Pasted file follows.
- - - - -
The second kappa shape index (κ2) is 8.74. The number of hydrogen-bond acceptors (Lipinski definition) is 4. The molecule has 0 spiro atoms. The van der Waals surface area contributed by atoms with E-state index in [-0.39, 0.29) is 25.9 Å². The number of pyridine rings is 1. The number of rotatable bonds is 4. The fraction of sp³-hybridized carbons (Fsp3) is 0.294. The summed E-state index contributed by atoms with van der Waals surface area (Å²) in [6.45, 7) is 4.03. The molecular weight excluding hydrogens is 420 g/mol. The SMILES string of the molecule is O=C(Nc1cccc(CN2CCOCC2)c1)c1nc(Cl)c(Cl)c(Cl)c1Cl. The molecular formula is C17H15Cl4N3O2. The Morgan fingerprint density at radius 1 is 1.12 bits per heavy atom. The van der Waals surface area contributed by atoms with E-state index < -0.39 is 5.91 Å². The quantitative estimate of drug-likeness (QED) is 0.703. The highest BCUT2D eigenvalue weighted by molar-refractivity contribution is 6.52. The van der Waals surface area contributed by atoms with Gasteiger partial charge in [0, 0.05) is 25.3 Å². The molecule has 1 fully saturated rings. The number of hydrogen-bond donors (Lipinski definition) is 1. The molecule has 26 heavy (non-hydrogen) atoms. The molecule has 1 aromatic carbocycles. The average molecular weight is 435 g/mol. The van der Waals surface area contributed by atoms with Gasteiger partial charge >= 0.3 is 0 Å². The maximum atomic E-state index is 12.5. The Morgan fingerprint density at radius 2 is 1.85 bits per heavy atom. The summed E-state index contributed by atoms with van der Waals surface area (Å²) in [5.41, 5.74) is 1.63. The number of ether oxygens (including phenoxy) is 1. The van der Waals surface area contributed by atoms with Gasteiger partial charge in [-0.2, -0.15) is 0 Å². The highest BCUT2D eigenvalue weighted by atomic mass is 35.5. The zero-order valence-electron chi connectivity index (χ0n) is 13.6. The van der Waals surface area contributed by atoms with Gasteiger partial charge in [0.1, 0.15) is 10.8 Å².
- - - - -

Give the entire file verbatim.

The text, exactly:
The second kappa shape index (κ2) is 8.74. The number of hydrogen-bond acceptors (Lipinski definition) is 4. The molecule has 0 spiro atoms. The van der Waals surface area contributed by atoms with E-state index in [-0.39, 0.29) is 25.9 Å². The number of pyridine rings is 1. The number of rotatable bonds is 4. The fraction of sp³-hybridized carbons (Fsp3) is 0.294. The summed E-state index contributed by atoms with van der Waals surface area (Å²) in [6.45, 7) is 4.03. The molecular weight excluding hydrogens is 420 g/mol. The SMILES string of the molecule is O=C(Nc1cccc(CN2CCOCC2)c1)c1nc(Cl)c(Cl)c(Cl)c1Cl. The molecular formula is C17H15Cl4N3O2. The Morgan fingerprint density at radius 1 is 1.12 bits per heavy atom. The van der Waals surface area contributed by atoms with E-state index < -0.39 is 5.91 Å². The quantitative estimate of drug-likeness (QED) is 0.703. The highest BCUT2D eigenvalue weighted by molar-refractivity contribution is 6.52. The van der Waals surface area contributed by atoms with Gasteiger partial charge in [0, 0.05) is 25.3 Å². The molecule has 1 fully saturated rings. The number of hydrogen-bond donors (Lipinski definition) is 1. The molecule has 26 heavy (non-hydrogen) atoms. The molecule has 1 aromatic carbocycles. The average molecular weight is 435 g/mol. The van der Waals surface area contributed by atoms with Gasteiger partial charge >= 0.3 is 0 Å². The maximum atomic E-state index is 12.5. The Morgan fingerprint density at radius 2 is 1.85 bits per heavy atom. The summed E-state index contributed by atoms with van der Waals surface area (Å²) in [5.41, 5.74) is 1.63. The number of ether oxygens (including phenoxy) is 1. The van der Waals surface area contributed by atoms with Gasteiger partial charge in [-0.2, -0.15) is 0 Å². The highest BCUT2D eigenvalue weighted by atomic mass is 35.5. The zero-order valence-electron chi connectivity index (χ0n) is 13.6. The van der Waals surface area contributed by atoms with Gasteiger partial charge in [0.1, 0.15) is 10.8 Å².